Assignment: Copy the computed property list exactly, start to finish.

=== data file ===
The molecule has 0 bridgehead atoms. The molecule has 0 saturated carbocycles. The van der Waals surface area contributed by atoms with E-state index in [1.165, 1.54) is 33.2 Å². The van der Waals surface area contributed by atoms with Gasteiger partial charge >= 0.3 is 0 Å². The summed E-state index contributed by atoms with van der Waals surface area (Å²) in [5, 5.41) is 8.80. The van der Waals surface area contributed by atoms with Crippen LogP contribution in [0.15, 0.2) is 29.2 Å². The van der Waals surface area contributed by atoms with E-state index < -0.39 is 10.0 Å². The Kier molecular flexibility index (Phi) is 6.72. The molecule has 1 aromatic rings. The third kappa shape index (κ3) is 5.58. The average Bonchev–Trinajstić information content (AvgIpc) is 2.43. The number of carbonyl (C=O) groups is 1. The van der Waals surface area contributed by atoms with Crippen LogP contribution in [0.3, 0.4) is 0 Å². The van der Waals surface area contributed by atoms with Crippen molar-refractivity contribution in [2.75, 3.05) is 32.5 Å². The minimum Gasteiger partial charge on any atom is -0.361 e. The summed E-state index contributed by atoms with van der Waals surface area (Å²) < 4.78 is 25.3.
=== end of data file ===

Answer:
The molecule has 0 bridgehead atoms. The molecule has 0 saturated carbocycles. The van der Waals surface area contributed by atoms with E-state index in [1.165, 1.54) is 33.2 Å². The van der Waals surface area contributed by atoms with Gasteiger partial charge >= 0.3 is 0 Å². The summed E-state index contributed by atoms with van der Waals surface area (Å²) in [5, 5.41) is 8.80. The van der Waals surface area contributed by atoms with Crippen LogP contribution in [0.15, 0.2) is 29.2 Å². The van der Waals surface area contributed by atoms with E-state index < -0.39 is 10.0 Å². The Kier molecular flexibility index (Phi) is 6.72. The molecule has 1 aromatic rings. The third kappa shape index (κ3) is 5.58. The average Bonchev–Trinajstić information content (AvgIpc) is 2.43. The number of carbonyl (C=O) groups is 1. The van der Waals surface area contributed by atoms with Crippen LogP contribution in [0.3, 0.4) is 0 Å². The van der Waals surface area contributed by atoms with Crippen molar-refractivity contribution in [2.75, 3.05) is 32.5 Å². The minimum Gasteiger partial charge on any atom is -0.361 e. The summed E-state index contributed by atoms with van der Waals surface area (Å²) < 4.78 is 25.3.